Jailed Kurdish rebel leader Abduallah Ocalan has called for a ceasefire and the withdrawal of Kurdish militants from Turkish territory, ending months of secret negotiations between the leader and Turkey's spy agency.
Abduallah Ocalan, the leader of the outlawed Kurdish Workers' Party (PKK) called Thursday for his fighters to halt hostilities and withdraw from Turkey as part of a peace accord seen by many as a major step towards ending the 29-year conflict that has cost more than 40,000 lives, most of them Kurds.
"Let guns be silenced and politics dominate," Ocalan wrote in a letter written from his prison cell which was read by a Kurdish legislator in the Kurdish language at a mass rally.
"It's not the end, it's the start of a new era."
A crowd of more than a quarter of a million Kurds gathered for the rally in the mainly Kurdish city of Diyarbakir, waving placards with photos of Ocalan and chanting slogans calling for his release.
A giant banner across the front of the stage in the main square read "democratic solution, freedom for our leader Ocalan," as the crowd chanted "in peace as in war, we are with you, chief!"
Murat Karayilan, Ocalan's number two commander, said the PKK will abide by their leaders call for a ceasefire.
"We will implement with determination the process initiated by our chief Apo," Karayilan told the pro-Kurdish Firat News Agency.
"Everyone should know the PKK is as ready for peace as it is for war," he said, but added, "The PKK does not want war under any circumstance."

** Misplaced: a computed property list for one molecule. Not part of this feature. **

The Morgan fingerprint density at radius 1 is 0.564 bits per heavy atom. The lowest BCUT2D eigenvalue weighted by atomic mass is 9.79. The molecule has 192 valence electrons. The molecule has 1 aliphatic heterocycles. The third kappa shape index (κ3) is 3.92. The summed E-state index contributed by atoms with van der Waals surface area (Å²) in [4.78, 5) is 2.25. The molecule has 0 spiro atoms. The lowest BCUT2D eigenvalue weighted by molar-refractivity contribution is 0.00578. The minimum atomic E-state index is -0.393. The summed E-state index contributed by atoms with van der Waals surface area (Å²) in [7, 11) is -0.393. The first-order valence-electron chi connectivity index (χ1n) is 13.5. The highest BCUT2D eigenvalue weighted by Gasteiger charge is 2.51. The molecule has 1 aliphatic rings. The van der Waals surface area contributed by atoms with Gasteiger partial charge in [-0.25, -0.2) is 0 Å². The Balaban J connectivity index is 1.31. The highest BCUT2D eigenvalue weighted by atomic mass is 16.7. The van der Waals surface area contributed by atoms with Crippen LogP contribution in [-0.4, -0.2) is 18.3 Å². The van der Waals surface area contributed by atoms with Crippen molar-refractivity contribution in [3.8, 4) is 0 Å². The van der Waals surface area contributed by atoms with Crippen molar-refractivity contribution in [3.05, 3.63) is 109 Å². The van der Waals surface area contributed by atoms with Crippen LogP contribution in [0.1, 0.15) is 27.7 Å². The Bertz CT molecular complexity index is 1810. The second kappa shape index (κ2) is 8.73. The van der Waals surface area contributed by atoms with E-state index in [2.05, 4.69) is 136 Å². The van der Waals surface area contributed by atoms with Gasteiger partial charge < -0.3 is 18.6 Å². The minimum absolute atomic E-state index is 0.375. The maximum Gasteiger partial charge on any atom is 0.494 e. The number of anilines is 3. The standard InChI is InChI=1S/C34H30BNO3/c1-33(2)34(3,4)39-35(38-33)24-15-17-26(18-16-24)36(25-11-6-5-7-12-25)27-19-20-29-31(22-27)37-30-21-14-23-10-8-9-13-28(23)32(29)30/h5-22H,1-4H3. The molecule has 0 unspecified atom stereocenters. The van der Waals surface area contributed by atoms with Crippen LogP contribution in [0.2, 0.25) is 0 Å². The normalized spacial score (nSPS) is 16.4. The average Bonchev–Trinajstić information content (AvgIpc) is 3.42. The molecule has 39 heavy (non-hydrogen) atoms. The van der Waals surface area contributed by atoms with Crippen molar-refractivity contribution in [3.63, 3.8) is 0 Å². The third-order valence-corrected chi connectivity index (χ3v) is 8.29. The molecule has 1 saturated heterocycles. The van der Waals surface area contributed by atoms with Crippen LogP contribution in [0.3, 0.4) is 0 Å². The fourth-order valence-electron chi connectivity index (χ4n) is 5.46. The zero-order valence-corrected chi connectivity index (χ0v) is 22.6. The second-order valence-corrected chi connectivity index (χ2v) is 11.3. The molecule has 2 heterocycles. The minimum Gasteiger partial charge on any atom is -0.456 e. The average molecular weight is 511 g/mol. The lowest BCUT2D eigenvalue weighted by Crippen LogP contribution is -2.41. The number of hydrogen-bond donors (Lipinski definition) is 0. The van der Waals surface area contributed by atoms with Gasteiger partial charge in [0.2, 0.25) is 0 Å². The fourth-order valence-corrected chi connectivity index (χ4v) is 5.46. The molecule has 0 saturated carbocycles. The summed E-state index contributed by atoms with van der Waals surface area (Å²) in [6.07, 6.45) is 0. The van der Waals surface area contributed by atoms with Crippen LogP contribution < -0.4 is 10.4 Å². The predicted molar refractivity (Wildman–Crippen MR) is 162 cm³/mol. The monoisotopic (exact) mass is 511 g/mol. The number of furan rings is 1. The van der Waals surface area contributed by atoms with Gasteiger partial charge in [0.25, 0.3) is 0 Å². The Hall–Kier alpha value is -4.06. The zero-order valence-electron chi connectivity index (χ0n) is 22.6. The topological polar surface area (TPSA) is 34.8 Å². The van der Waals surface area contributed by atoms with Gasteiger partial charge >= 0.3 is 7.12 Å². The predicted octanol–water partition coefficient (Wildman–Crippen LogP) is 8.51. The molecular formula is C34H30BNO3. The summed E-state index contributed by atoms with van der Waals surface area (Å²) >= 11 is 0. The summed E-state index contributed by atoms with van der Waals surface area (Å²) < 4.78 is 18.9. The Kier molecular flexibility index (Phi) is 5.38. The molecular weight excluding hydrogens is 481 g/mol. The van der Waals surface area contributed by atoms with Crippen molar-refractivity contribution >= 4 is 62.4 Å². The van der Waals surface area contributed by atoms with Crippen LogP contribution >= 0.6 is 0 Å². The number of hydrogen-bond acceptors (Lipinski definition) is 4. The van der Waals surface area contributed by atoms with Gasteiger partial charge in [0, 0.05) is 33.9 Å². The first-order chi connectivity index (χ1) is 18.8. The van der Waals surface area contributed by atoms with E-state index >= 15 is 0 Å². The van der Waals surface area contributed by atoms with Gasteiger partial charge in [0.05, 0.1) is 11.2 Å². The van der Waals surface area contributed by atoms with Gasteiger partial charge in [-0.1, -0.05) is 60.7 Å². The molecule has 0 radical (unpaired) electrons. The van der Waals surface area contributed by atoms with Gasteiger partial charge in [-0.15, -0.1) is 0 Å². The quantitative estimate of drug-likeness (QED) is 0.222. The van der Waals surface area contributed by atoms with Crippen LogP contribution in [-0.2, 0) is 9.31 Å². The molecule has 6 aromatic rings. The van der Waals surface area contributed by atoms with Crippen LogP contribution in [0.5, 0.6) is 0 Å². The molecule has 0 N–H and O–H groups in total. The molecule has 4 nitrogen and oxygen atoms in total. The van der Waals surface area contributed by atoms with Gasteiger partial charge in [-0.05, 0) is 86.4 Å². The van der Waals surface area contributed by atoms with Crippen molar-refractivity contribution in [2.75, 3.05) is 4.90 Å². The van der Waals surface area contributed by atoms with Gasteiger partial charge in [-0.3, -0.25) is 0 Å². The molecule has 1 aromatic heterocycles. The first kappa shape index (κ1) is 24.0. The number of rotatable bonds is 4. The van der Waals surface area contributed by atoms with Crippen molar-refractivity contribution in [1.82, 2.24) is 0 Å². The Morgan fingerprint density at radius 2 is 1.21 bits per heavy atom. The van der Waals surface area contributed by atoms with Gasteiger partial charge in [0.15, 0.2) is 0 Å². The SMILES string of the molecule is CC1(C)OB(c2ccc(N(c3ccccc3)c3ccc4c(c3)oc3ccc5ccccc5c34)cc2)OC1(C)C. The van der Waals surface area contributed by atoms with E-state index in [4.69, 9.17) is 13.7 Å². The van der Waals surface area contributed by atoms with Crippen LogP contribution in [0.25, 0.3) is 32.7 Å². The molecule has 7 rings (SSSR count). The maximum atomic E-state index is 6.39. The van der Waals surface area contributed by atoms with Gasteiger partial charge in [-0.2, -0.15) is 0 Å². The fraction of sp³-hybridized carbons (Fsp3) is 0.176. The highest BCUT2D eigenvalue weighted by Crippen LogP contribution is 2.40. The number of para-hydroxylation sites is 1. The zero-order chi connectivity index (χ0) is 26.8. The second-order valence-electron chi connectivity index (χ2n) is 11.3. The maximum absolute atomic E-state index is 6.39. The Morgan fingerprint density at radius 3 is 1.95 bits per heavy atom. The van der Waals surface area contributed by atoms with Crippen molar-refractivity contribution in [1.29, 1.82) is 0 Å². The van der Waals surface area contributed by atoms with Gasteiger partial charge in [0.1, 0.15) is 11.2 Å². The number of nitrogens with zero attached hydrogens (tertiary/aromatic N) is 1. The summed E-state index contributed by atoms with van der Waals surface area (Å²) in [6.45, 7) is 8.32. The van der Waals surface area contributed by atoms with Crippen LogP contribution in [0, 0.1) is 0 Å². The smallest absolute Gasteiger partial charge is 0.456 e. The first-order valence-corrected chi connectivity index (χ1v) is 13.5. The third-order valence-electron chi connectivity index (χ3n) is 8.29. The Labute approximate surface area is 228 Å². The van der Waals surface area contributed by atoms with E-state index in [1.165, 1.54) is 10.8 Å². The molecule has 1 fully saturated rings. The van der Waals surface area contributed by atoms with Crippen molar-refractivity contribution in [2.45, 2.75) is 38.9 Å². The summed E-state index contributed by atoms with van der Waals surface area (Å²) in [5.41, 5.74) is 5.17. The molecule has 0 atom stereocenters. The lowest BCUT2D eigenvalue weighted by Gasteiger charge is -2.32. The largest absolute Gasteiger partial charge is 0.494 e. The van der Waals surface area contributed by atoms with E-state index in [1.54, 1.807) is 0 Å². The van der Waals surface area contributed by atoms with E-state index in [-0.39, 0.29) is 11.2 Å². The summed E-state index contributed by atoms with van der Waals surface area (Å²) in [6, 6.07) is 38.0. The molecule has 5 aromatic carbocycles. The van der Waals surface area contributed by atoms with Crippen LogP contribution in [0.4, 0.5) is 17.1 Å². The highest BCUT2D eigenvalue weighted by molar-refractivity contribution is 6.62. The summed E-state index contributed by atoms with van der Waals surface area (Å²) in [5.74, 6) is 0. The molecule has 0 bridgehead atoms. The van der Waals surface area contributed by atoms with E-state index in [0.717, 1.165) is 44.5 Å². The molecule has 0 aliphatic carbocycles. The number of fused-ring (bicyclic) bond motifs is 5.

Karayilan, who has effectively been in charge of the PKK since Ocalan was jailed for treason in 1999, called on all sides to do their part to implement the ceasefire.
The ceasefire call brings to an end months of secret peace negotiations between Turkey's spy agency and Ocalan, who is currently serving a life sentence for treason on Imrili island off the coast of Istanbul in the Sea of Marmara.
Turkey announced in December it was negotiating with Ocalan with the intent of persuading the PKK to disarm and retreat. The talks, Turkey said, began last year after a dramatic rise in attacks by Kurdish militants against its security force.
The group is considered a terrorist organization by Turkey and its Western allies.
Following the statement, which coincided with the Kurdish New Year, Turkey's Prime Minister Recep Tayyip Erdogan said he was putting his faith in the peace process "even if it costs me my political career."
jlw/dr (Reuters, AP, AFP, dpa)